If the mass audience media, telecommunications providers/ISP's, content providers and social media companies work on and off with the US national security establishment and corporate marketers to promote the fashion or war of the day, does American really have a “free” press?
As Americans move from early youth on to later years, they increasingly define themselves through interaction with a spectrum of content transmitted via human-to-human, electronic, print and symbolic mediums as indicated in the Army Special Operations Unconventional Warfare document. Americans see themselves in technology, in automobiles, in the latest fashion, in fictional characters on television or the movie screen, in the liberal and conservative opinions of academics and commentators, or the favored professional sports franchise marketed by a corporation.
USA Favors Cold War America
This forces questions: What is an American? Who, really, are “you”? Are “you” merely the sum of what others want “you” to be, to wear and eat? Do “you” believe the rationale for more American military, intelligence and contractor intervention on land, sea (and under it), air and space? Do “you” know anything about the world other than searching the World Wide Web? Is the information you depend on to define “yourself” true and accurate?
According to the US Army Special Operations Forces Unconventional Warfare publication, the “hazards of centralized mass media include the following: A disproportion of power occurs. Disproportionate informational power accrues to those who control centralized mass media; arguably, it is inherently undemocratic. An inability to transmit tacit knowledge--the context of content presented must either be explicitly explained or is assumed to be understood by the receiver. A focus on the unusual and sensational to capture the receivers’ attention, leading to a distortion and trivialization of reality. The deliberate promotion of emotions such as anxiety, fear, or greed can be used to sell a particular agenda. An inability to deal with complex issues because of time and economic constraints leads to simplification, further distorting and trivializing reality...Democratic and independent use of media theoretically serves to educate the public or electorate about issues regarding government and society.”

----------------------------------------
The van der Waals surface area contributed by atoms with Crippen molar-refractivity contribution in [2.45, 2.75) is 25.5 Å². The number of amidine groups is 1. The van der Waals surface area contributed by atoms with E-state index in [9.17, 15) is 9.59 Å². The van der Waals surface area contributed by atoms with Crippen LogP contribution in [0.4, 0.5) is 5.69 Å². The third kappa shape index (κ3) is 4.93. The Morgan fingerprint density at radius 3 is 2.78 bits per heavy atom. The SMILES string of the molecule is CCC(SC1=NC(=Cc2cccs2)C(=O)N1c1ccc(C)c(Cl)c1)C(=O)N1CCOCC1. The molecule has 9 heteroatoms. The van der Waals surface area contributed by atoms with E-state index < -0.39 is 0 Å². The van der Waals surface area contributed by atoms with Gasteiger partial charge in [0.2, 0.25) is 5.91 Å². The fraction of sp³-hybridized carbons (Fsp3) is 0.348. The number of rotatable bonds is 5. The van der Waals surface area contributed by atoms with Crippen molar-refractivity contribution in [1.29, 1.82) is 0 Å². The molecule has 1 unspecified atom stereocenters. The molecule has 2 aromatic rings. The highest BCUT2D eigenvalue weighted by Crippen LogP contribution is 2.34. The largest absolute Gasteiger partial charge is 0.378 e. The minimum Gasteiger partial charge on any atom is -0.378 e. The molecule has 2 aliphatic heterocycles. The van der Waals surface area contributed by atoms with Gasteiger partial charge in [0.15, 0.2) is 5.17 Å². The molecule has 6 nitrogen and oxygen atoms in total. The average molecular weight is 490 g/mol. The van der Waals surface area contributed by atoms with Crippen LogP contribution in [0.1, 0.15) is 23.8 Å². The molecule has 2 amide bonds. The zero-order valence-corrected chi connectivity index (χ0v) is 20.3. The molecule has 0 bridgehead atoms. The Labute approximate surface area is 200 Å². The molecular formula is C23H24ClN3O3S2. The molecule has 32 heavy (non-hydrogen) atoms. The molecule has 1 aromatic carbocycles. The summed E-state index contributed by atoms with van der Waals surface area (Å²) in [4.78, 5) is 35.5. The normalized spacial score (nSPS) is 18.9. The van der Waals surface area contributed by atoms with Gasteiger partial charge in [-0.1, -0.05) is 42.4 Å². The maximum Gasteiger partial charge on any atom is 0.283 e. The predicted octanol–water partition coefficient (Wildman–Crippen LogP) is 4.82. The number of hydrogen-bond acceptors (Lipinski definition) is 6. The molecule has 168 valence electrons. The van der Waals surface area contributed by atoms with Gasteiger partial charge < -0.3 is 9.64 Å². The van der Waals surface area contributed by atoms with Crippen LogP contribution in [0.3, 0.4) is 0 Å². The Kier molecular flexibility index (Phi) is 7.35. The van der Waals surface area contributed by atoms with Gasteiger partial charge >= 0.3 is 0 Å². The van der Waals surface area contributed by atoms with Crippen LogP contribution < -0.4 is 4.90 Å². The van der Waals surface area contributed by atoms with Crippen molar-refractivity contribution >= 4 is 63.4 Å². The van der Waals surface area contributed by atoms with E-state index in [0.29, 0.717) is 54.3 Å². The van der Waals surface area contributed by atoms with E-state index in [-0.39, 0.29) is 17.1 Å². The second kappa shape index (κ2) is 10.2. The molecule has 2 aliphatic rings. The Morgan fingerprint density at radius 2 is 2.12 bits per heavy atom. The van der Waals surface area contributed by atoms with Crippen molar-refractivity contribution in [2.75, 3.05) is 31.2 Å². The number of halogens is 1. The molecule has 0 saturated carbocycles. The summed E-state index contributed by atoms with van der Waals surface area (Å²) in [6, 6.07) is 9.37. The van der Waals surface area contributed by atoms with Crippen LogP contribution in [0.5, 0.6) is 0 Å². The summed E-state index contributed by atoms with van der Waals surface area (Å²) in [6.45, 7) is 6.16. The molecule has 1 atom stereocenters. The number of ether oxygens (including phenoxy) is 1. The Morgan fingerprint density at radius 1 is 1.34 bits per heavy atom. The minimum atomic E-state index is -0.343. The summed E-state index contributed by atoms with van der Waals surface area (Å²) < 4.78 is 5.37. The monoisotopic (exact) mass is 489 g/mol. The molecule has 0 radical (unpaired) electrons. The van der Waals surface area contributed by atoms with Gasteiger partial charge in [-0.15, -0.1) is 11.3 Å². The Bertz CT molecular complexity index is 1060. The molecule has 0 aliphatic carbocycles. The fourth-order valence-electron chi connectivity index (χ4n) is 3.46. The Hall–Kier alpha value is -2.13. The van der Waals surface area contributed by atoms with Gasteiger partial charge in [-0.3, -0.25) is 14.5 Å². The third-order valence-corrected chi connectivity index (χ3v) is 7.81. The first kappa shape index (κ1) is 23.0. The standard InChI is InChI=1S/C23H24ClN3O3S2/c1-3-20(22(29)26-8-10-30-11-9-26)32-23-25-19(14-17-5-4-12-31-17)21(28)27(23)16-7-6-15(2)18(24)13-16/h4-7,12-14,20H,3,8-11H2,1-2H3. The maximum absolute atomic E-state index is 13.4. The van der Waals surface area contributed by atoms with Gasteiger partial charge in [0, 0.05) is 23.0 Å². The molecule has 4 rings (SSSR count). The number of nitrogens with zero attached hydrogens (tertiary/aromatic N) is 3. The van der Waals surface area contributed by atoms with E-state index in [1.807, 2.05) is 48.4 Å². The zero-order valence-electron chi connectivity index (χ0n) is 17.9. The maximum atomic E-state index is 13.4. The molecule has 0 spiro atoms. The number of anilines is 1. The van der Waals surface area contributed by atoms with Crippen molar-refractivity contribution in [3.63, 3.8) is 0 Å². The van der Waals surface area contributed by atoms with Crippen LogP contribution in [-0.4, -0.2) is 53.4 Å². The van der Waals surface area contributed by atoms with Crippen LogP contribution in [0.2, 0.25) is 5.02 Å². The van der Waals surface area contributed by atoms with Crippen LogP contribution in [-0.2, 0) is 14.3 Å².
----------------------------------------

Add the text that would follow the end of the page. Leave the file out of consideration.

The United States now, arguably, has a centralized media that has no inhibitions about pushing a view of the world outside US borders because it is good for business. The American public is being misinformed about a world that has largely moved beyond Cold War thinking and action. Indeed the rapidity with which China, Russia and Turkey have absorbed “the American way of life” and Western European fashion/culture/music is astonishing. They have adapted “us” to “them” so to speak. Ironically, the USA is engaging in the sort of rhetoric used by the former USSR which tried and failed to convince the world of Western decadence. Russia is evil, China is evil, the Axis of Evil is evil. It is absurd.
Learning and Partying in Russia
Consider Moscow, Russia. Think of a combination of Houston, Texas; Chicago, Illinois and New York City all merged together. Ford, Chevy, BMW, Mercedes, Honda and Hyundai automobiles populate their roads. Drivers are on mobiles devices from Apple I-Phones to Samsung mobiles. The autobahn that encircles Moscow is jammed with vehicles cutting in and out of traffic at high speeds. Traffic jams are common even at 10:30 pm on a Sunday (it is light until nearly 11:00 pm). There are no noticeable speed limit signs or speed traps. It is a drag race where one has to be supremely confident in speed racing. American conservatives and liberals would not know what to make of this “freedom” to get where one needs to get without having to worry about a speeding ticket which finds its origin in a severe regulatory regime.
Moscow is a gritty city. Some describe it as dirty but that is incorrect. Building facades are not something the Russians are concerned with. So they are dusty, apparently not maintained. But enter what looks to be a crummy shopping Mall, or an apartment, and the interiors are well-kept (one such Mall was similar to Pentagon City).
Sevastopol, Simferopol and Yalta on the Crimean coastline are beautiful, tastefully constructed and clean with fine highway systems and reliable mass transit. The longest electric trolley bus service in Russia runs from Simferopol to Yalta. Those communities have the most beautiful women in the world, even beyond Tel Aviv's.